What are the benefits of creating a hyperlocal library in your mother tongue?
As a Serbian teacher, I realised there are very few online books in Serbian for children. Besides, these resources don’t cater to different levels, ages or interests. Creating a hyperlocal library at Storyweaver will tremendously help children of Serbian diaspora to preserve Serbian as their heritage language. It would also help them develop their language skills and enjoy fiction in their mother tongue. This would enrich their personal experiences and allow for wider use in their heritage language schools. Such a library would also provide material for family reading time when parents and children share the language while reading and discussing stories.
You have now translated 50 stories to Serbian. How was the experience?
I loved it. I easily lose myself in translation, so the time stops for me then. I enjoyed each and every book both as a reader and translator.
Of the 50 stories that you translated, which story would be your favourite and why?
This is hard to answer. All of them are special. But if I had to choose one, let it be Counting Cats. It’s about a boy who rescues cats and brings them all home. He ends up with a bunch of cats. I can relate to this story since I’m like the boy – I have ten cats. I couldn’t resist their cuteness and helplessness so I rescued them all. Now, I have ten cats and still counting. Just like the boy from the story.
Did you face any challenges while translating a particular text and how did you overcome the same?
I have to admit that translation is an enjoyable and easy process for me. However, I find it hard to translate rhymes. You have to find rhyming words in Serbian that can keep the meaning of the original rhyme. That’s the hardest part which takes most time and energy. The way to deal with it is to think hard, play with words and try as many combinations as possible to find the one that works. However, once I find a solution that sounds good and means the same as the original, I feel immense satisfaction.
Do you plan to share the stories you have translated?
I would like to present the platform and the stories to a Serbian audience. I do hope that the stories will soon reach all children of the Serbian diaspora who would like to read but can’t get hold of books in Serbian easily. I hope that this Serbian library will become the families’ favorite resource of Serbian storybooks.
You can read the Serbian stories translated by Ana Jovic here.
Be the first to comment.
Written by Amna Singh
StoryWeaver believes that every child deserves to have access to joyful reading material in her mother tongue. In November 2018, we opened applications to educators, translators, literacy organisations, and everyone else working with children to promote reading -- in our quest for partners to help build a 100 local language libraries of children’s books in underserved languages by International Mother Language Day on February 21, 2019 .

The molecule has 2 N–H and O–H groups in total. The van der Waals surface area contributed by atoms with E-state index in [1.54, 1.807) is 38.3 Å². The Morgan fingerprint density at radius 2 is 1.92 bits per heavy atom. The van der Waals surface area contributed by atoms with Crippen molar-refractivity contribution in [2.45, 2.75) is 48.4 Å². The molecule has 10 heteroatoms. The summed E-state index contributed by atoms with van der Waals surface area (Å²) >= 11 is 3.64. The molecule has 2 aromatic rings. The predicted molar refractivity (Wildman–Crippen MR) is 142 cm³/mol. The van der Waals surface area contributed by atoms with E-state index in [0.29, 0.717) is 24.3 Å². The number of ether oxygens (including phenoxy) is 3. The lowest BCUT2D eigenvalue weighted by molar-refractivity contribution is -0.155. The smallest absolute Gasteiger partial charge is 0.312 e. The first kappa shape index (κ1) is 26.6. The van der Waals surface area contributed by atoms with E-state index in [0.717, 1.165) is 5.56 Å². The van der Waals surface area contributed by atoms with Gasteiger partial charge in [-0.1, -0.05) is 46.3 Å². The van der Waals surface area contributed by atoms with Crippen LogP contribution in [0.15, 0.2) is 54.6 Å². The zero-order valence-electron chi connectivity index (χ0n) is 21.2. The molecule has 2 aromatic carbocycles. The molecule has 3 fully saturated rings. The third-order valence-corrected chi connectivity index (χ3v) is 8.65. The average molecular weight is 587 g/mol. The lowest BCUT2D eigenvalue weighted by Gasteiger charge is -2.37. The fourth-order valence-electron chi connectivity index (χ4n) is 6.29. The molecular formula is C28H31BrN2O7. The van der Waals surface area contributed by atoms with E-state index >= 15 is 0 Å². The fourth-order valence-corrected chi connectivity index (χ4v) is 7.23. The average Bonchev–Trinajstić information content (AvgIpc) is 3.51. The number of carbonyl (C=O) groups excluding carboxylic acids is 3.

We were seeking partners with relevance of work and expertise in language and translations, and above all, a shared vision of equity in access for all. We got over 225 applications from all over the globe – each application inspiring us with their exemplar work in the field of literacy and language for the under-represented communities.
Based on our guidelines, relevance of work and a rigorous evaluation, we have selected 16 organisations and 28 individual language champions to partner with us to build these digital local libraries.
Selected Organisations: Target Languages
Azad India Foundation: Surjapuri
BookDash: 11 official South African languages
SNS Foundation: Marwari
CODE- Ethiopia: Amharic, Afaan Oromoo
African Library and Information Associations and Institutions (AfLIA): Igbo, Hausa, Fante, Ewe, Yoruba, Kikiyu, Luganda and Swahili
Global Forum 4 Literacy: Zulu, Afrikaans, Xhosa, Tswana and Arabic
Suchana Uttor Chandipur Community Society: Santali, Kora, Bilinguals
Aripana Foundation: Maithili
Little Readers' Nook: Tulu, Kutchi, Marwari …
Unnati Institute for Social and Educational Change: Korku
North East Educational Trust: Assamese, Bodo
Brightstart Pre Primary school and Learning Centre : Marwari
Libreo.ph: Tagalog, Cebuano, Hiligaynon, Tausug/Maranao and Ilokano
Darakht-e Danesh Library: Pashto
Every English: Brazilian Portuguese
REHMA: English-Urdu bilinguals
The selected language champions will help build local libraries across 24 languages.
Target Languages: Selected Language Champions:
Bambara: Kirsty Paxton
Basa Jawa (Javanese): Maharani Aulia
Bundelkhandi: Ankit Dwivedi, Krishna Murary Upadhyay
Chinyanja: Agnes Nankhoma Singine Nyendwa
Garhwali: Shweta Rawat
GSB Konkani: Sujith Kamath
Kirundi: Melchiade Ntibazonkiza, Adolphe Ndagijimana
Kumaoni: Somya Budhori , Richa Pathak Pant,
Kuvi/Jatapu: Markose K C
Malay: David Loiuson
Malvani: Rupali Bodekar
Malvi: Omprakash Kshatriya
Ndebele: Ntando Titus Ntaka
Pawari: Amit Dudave
Pashto: Nighat Kamdar
Sanskrit: Meenakshi Sundaram K B, Priya Bhakthan
Serbian: Ana Jovic
Sindhi (Devanagari Script): Bharti
Sindhi (Arabic Script): Zaib-un-Nisa
Vietnamese: Nguyen Dac Thai Hang
Thank you for your initiative, we will get in touch with all selected partners for the next steps.
And a BIG thank you to everyone who applied. StoryWeaver is truly a result of your constant support, and contributions. We will do our best to reach out to you and explore alternate ways to collaborate. Thank you, again, and happy holidays!
Be the first to comment.